Doggy Style, whose top-tier membership requires $7,500 fee, sparks backlash amid housing crisis
When signage for Doggy Style began popping up in San Francisco’s Noe Valley neighborhood last month, it was accompanied with the usual grumbling and eye-rolling about the city’s nouveau riche.
After all, a private members-only doggy daycare offering an “innovative dog experience” for up to $1,500 a month in a city in the midst of a humanitarian crisis over homelessness smacks of a well-groomed French bulldog yipping: “Let them eat kibble.”
Noe Valley SF, a hyperlocal blog, decried the Doggy Style co-owner Rachel Swann for “bringing ridicule” to the neighborhood, while comments on an SFGate article about the business ranged from scoffing at “people with too much time and money” to the vaguely threatening: “When the Bolsheviks are looking for the first people to shoot, club members will be at the top of the list.”
This is just over the top terrible, and it’s opening in Noe Valley somehow. https://t.co/8zx04ROlhp
Yet the neighborhood rejected an organic dog food store earlier this year. 😑 pic.twitter.com/IMPp8WEZEO
— Josh Wilburne 💩 (@joshlikesdesign) December 27, 2018
While critics were quick to lambast Doggy Style’s prices as exorbitant, its pricing is actually in line with other doggy daycare in San Francisco. High-end daytime dog care is a thriving and competitive market in a city fueled by tech wealth and disposable income.
When Doggy Style launches this month, it will be one of at least a dozen businesses that specifically offer “playcare” during work hours within the city’s 47 square miles.
Mr Muggles, located in the Mission District, offers monthly passes for unlimited daycare, Monday through Friday, for $600. A half-mile north, a monthly unlimited membership costs $630 at Wag Hotel, but with an added monthly valet service, the price can go up to $929 a month. At Tefani and So Dogcare in the South of Market neighborhood, an unlimited monthly pass costs $849, while at Bark Avenue Doggy Daycare in Mission Bay, a rate of $80 a day can bring costs up to $1,600 a month.
And at those prices, Fido is not just getting left outside in a doghouse. Some daycares have webcams set up for their owners to check in on their pups. Others provide daily photos and report cards, as well as neighborhood group walks on top of all-day play. K9 Playtime, located in the South of Market and South Beach neighborhoods, has “waterfalls and ponds” installed in its doggy play areas “with re-circulating filtered drinking water so your dog is well hydrated throughout their day with fresh, clean water”.
San Francisco, a city named for St Francis, the patron saint of animals, has always been a dog-friendly city, with its vast outdoor spaces and temperate weather. It’s also a city that works hard – a 2018 analysis by the personal finance website WalletHub that looked at average workweek hours, employment rate, and share of workers leaving vacation time unused rated San Francisco the hardest-working city in the US.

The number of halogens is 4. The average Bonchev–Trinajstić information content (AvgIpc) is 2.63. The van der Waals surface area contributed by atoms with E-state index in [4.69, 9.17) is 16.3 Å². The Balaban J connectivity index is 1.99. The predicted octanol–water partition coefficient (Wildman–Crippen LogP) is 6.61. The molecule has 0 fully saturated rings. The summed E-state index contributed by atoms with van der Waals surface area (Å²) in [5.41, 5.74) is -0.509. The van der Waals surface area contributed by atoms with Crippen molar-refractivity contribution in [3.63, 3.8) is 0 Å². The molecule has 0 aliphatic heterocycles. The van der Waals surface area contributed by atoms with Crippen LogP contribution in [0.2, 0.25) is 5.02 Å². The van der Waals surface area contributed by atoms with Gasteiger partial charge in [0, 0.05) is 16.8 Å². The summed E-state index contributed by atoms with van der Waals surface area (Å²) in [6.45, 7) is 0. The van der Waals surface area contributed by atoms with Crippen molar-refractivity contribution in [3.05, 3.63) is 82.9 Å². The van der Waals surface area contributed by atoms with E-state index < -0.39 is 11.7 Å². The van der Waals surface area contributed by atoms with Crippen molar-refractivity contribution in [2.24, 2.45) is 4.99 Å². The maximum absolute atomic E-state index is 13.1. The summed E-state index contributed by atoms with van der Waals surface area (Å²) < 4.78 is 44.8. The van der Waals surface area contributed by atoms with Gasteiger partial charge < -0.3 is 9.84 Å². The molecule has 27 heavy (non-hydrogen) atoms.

Bay Area professionals such as Swann and her co-founder Cameron Silva – Swann is the managing director of the real estate brokerage the Agency, and Silva is the founder and CEO of the San Francisco-based real-estate investing firm Chateau De Noir Holdings – often find themselves having to juggle the “workaholic mentality” and their beloved pets.
“We just struggled for years to balance the work life and the dog lifestyle,” Silva said.
The high cost of dog care was another of the reasons motivating Silva and Swann to open Doggy Style, they say. Between the two of them, they have seven dogs.
“I was previously paying $75 to $85 a day,” Silva said. “People don’t realize how expensive it is to have a dog in this city.”
At Doggy Style, the company offers basic membership packages starting at $250 a month, but top-tier membership – also known as “The Dog Wears Prada” option – is on the pricier end of dog care and requires a one-time initiation fee of $7,500. Then, for $1,500 a month, members get lavish perks such as a hand-painted mural of their dogs on the Doggy Style “Wall of Fame”, a doggy pickup and drop-off concierge service, and a private doggy birthday party for 12 pups and their humans.
While the club provides a space for dogs, it also provides a space for the owners – they can get a coffee from a club barista and do work using the complimentary club wifi as their dogs romp around with the other dogs in the private indoor/outdoor “No Bark Park”.
Silva noted that much of the social and community aspect of the club will be focused on furthering the causes of local not-for-profit organizations such as Muttville Senior Dog Rescue, where Swann found three of her four dogs.
“People are saying: ‘Oh, well you should be spending your money on kids or charity,’” Silva said. “Well, we are. You’re always going to have your haters. We just freaking love our dogs. So why not?”
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SOURCE:The Guardian, by Vivian Ho